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Username Post: Welding backer        (Topic#345586)
Ole61 
Silver Supporting Member
Posts: 149
Ole61
Age: 55
Loc: Ohio
Reg: 08-11-16
06-22-17 03:44 PM - Post#2697081    

Hi,I was wondering if anyone uses or has used the magnetic copper welding backers,I'm doing sheet metal work on 61 belair and need every advantage I can thanks



 




wagonman100 
Super Senior Member
Posts: 13966
wagonman100
Loc: Baltimore, MD
Reg: 11-27-04
06-22-17 07:50 PM - Post#2697121    
    In response to Ole61

I've never used one but it should work well. The magnet will hold the piece in place and the weld won't stick to the copper and act as a heat sink. I personally don't use any backers, I just weld up holes without any.

Jay
Some days it's not worth chewing through the restraints.

1999 Silverado Z71 4X4 extra-cab short bed
1983 Malibu Fauxmad - tubbed
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1957 Nomad sport wagon


 
65_Impala 
Very Senior Member
Posts: 3991

Reg: 12-29-02
06-23-17 04:10 PM - Post#2697213    
    In response to Ole61

If the pieces butt together tight you shouldn't need a backer.

I've had times where I had a bit of a hole to fill. I tried a piece of flattened copper pipe and I managed to weld it to the car. A piece of 1/4" copper bar stock worked OK though.



 
Ole61 
Silver Supporting Member
Posts: 149
Ole61
Age: 55
Loc: Ohio
Reg: 08-11-16
06-23-17 06:48 PM - Post#2697237    
    In response to wagonman100

Wagonman thanks for the reply,the magnet and copper plate would work but it has to be a pretty flat surface took a ride to Eastwood and checked them out if surface not flat leaves space between copper and metal



 
Ole61 
Silver Supporting Member
Posts: 149
Ole61
Age: 55
Loc: Ohio
Reg: 08-11-16
06-23-17 06:54 PM - Post#2697239    
    In response to 65_Impala

Thanks for reply 65 impala,is it better to have a tight fit or slight gap in piece ,I found some thin brass at work gonna try



 
RAM_51 
"2nd Year" Silver Supporting Member
Posts: 4760
RAM_51
Loc: Yakima, WA. USA
Reg: 12-28-02
06-23-17 09:14 PM - Post#2697255    
    In response to Ole61

If I'm welding holes, I get small slugs from washer bins that you can find in some of the older hardware stores. You can find them in the bottom of the bin. You may have to file the hole just slightly larger to get the "plug" to fall snugly into place. Tack, grind, and repeat!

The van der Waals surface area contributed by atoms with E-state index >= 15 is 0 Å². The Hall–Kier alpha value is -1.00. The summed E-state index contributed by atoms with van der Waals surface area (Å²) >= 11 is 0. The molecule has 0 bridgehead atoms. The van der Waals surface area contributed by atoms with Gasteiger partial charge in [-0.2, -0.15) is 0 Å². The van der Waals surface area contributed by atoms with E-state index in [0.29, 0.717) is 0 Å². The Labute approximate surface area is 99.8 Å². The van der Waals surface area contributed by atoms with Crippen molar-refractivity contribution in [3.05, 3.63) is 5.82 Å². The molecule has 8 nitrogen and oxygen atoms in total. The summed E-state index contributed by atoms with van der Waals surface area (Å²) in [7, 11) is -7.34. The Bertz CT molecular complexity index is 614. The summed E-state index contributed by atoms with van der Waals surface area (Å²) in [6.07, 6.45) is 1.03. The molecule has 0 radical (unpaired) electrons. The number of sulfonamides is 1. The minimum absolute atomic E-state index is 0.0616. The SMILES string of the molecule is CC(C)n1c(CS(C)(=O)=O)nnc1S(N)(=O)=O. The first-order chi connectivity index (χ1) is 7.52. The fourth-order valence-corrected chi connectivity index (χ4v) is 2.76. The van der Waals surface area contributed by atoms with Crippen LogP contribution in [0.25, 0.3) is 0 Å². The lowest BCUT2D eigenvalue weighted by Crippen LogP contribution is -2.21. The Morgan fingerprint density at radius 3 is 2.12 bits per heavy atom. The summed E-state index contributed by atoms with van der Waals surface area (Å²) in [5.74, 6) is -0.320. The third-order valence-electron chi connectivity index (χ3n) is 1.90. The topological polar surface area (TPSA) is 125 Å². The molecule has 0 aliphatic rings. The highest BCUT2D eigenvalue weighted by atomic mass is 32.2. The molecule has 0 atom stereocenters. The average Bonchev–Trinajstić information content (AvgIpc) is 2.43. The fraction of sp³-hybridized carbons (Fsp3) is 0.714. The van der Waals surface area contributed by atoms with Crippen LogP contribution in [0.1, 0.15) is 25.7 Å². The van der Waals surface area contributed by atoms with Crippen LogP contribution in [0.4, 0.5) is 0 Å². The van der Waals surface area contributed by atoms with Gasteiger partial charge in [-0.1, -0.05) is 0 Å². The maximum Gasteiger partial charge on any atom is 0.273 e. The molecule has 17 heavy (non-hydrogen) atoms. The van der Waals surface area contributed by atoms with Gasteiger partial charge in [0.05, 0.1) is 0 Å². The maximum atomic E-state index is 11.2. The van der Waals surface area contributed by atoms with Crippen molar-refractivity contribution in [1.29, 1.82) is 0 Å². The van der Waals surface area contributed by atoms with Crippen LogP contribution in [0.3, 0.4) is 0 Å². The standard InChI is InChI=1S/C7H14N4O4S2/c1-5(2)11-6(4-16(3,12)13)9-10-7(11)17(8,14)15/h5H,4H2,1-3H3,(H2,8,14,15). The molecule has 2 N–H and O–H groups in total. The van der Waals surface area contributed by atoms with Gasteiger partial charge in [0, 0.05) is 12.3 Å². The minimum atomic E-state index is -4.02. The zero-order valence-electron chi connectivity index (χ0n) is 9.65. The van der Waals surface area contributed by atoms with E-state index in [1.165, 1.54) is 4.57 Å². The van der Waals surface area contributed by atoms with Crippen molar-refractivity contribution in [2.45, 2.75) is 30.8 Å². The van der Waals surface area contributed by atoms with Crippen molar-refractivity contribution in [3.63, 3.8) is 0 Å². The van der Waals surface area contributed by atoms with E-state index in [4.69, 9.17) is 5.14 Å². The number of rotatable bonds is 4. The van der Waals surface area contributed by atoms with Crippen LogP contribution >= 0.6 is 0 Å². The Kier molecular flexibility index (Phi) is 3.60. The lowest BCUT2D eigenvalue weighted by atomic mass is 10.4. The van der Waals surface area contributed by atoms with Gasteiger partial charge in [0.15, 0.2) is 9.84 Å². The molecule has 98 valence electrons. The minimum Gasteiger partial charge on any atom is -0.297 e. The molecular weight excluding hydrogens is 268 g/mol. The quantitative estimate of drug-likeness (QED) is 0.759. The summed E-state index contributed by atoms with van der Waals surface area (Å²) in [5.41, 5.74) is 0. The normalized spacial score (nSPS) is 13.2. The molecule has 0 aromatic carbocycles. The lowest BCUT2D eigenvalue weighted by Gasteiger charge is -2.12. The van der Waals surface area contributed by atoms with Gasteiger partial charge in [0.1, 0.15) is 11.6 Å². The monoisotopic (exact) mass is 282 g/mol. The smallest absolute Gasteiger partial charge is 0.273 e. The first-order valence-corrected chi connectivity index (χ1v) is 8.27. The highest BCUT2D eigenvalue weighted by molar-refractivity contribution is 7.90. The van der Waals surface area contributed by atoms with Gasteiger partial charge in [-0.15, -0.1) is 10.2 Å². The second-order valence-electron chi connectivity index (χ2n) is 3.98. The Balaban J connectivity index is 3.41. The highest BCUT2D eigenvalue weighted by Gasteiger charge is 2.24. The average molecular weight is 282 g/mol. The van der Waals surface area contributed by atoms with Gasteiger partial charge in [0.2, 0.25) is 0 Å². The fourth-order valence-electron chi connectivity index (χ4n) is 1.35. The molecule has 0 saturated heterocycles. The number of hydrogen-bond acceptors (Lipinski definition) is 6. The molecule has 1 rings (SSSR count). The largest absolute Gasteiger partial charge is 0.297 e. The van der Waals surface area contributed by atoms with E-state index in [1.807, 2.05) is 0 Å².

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SteveW 
Senior Member
Posts: 1541

Loc: Shreveport
Reg: 04-24-02
06-24-17 02:12 PM - Post#2697323    
    In response to Ole61

Flat "Ceramic weld backing" works great you can find it on ebay. It has metal tape on both sides of the ceramic to hold it in place. Great for back up. Leaves the weld clean on back side. Lots better than copper. Just get flat Ceramic. Shop around some places a lot cheaper than others. Watch video to end and see back side of plate.
https://www.youtube.com/watch?v=2k0Sj5m1uTE
You can use it with any type of welding ,Stick,Mig or Tig. When welding Stainless it wont sugar on back side.





 
65_Impala 
Very Senior Member
Posts: 3991

Reg: 12-29-02
06-24-17 09:34 PM - Post#2697358    
    In response to Ole61

  • Ole61 Said:
Thanks for reply 65 impala,is it better to have a tight fit or slight gap in piece ,I found some thin brass at work gonna try



MIG welder? probably a slight gap but very small. I find touching or almost touching works decent for body steel and if you're fairly new at it then weld much hotter and faster then you'd expect to works best. Get it right and not much grinding is required to make the joint flat. I started welding at 2 on my welder and first thought it was good but now weld at about 4.

If it's a TIG welder then it pretty much has to touch. You'll have a tough time bridging any gaps. I haven't done much TIG yet, but I have welded butt splices with no filler and no grinding required. It's softer and it hammers to relieve the welding shrinkage much easier.



 
Ole61 
Silver Supporting Member
Posts: 149
Ole61
Age: 55
Loc: Ohio
Reg: 08-11-16
06-25-17 08:18 AM - Post#2697412    
    In response to 65_Impala

Thanks for all the info,might welding with miller cricket xl 65impala





 
Rick_L 
Honored Member
Posts: 27306
Rick_L
Loc: Katy, Tx, USA
Reg: 07-06-00
06-26-17 04:57 PM - Post#2697607    
    In response to Ole61

A piece of copper, any form, works for welding a hole. I use a piece of copper tube about 8" long. I beat 4" of it flat with a hammer, then bend it 45 degrees at the transition from flat to tube. The tube ends up being a nice handle.

As said, once the hole gets big enough, welding a round disc in the hole is a better way. I'd say that's somewhere around a 3/8" hole.

The copper tube works great if you can position it with your non-welding hand on the back side. Recently I've seen some magnetic holders that hold a piece of copper over a hole for welding. Eastwood may have something, or you can make your own using a dial indicator magnetic holder. This would work great on a big panel like a quarter panel or firewall.



 




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